In it, but not of it. TPM DC
But, Perdue continued, he did oppose certain other government bailout, like the one that saved the auto industry. That bailout, Perdue argued, was "basically a union buyout."
"Now the liquidity that we put into the financial system, we got a return on that," "That money came back to us. Because it was a decent investment and it came back to us."
Weighing in on bailouts has gotten Republicans into trouble before. One other moneymaker-turned-politician, Mitt Romney, repeatedly tied himself in knots over first arguing against a government bailout of Detroit's big three automakers. Later though the 2012, Republican presidential nominee moved away from his position and argued that he would never do anything "to hurt the U.S. auto industry." The problem is, the auto bailout is widely understood to have saved the auto industry -- with even The Economist apologizing for backing Romney's original position. In a similar light, the 2008 bailout and additional regulation of Wall Street is considered to have saved the country's financial sector.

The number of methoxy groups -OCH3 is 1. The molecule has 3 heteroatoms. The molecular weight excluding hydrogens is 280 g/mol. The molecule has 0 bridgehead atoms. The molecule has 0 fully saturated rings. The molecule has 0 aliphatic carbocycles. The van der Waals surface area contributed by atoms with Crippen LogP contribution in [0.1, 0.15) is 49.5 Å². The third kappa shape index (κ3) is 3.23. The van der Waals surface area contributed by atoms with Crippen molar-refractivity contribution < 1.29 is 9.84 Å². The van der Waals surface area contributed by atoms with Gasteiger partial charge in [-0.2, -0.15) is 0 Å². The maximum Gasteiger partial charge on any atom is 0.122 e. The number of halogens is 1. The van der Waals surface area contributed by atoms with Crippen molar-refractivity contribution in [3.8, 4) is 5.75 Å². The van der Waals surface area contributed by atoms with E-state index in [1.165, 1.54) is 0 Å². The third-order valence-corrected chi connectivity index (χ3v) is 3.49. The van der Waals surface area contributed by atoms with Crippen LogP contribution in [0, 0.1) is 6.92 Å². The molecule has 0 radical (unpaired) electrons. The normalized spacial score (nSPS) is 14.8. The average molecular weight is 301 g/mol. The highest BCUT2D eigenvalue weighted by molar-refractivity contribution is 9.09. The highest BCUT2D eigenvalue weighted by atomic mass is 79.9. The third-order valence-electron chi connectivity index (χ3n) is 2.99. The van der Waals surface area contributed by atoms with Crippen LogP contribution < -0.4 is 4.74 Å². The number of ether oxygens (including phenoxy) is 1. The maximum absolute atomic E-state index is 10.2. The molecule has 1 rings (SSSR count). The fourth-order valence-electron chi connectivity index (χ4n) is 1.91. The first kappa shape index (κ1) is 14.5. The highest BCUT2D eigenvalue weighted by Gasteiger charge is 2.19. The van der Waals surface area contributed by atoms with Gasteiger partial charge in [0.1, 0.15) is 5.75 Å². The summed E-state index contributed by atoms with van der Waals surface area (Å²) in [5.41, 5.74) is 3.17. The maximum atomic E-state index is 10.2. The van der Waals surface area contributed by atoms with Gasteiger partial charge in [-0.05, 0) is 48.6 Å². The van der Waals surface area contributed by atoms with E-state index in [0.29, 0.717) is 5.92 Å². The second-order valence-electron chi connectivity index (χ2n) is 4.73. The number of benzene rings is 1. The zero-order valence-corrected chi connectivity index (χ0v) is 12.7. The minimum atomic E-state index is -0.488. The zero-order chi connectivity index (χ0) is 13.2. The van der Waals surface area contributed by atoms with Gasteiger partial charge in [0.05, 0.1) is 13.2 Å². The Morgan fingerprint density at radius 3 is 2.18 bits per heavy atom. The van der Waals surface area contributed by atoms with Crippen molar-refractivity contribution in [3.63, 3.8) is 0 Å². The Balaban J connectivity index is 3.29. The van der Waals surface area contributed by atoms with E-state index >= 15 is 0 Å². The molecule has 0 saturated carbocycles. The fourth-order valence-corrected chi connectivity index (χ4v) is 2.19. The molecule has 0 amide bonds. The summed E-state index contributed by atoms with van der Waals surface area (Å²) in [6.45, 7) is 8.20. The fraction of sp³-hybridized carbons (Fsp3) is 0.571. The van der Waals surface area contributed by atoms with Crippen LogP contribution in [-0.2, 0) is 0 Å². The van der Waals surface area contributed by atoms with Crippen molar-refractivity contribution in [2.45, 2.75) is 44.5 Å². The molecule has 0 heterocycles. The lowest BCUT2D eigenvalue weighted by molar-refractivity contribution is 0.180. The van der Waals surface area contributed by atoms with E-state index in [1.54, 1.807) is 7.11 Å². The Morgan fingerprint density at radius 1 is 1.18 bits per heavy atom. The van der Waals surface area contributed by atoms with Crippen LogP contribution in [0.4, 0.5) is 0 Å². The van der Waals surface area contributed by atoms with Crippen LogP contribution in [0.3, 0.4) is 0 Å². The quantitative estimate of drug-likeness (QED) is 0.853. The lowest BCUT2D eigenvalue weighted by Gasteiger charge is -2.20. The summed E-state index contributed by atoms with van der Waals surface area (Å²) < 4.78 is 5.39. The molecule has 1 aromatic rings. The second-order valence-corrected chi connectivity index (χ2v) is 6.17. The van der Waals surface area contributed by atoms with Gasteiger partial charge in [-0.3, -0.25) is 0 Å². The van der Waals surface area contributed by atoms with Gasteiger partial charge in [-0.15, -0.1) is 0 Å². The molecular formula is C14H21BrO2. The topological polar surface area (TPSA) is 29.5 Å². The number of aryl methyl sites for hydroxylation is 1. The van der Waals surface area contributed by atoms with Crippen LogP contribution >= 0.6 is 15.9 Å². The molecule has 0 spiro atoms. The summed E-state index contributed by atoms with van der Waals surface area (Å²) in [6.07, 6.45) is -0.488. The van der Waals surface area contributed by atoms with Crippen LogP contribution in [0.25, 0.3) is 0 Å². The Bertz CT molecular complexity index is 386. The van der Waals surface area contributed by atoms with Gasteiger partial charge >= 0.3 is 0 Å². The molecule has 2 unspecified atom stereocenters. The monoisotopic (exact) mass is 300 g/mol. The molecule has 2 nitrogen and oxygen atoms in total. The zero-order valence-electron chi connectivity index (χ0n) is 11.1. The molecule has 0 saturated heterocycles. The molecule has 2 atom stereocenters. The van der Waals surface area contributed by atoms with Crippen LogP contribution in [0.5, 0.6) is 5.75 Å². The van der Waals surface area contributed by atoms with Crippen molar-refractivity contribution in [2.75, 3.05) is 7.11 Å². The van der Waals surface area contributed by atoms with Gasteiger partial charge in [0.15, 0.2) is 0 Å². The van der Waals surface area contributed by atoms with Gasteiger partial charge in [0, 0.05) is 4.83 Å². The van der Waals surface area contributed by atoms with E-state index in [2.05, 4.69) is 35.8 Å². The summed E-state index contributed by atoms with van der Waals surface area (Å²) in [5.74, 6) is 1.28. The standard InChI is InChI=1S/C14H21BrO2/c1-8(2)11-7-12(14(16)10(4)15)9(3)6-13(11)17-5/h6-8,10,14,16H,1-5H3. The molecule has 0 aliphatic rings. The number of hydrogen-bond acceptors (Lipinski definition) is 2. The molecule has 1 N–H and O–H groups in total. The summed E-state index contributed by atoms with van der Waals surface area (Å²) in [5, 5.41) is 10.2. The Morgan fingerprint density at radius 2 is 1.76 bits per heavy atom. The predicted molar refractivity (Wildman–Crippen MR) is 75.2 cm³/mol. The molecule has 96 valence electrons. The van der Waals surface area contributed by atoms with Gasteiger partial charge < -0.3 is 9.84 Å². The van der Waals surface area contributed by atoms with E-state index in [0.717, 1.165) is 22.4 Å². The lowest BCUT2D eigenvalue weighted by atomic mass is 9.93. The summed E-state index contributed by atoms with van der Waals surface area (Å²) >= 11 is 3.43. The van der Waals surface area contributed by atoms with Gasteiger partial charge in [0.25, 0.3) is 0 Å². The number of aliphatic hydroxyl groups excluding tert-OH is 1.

Perdue's campaign did not immediately respond to a request for comment from TPM.
(Photo credit: David Perdue for Senate)
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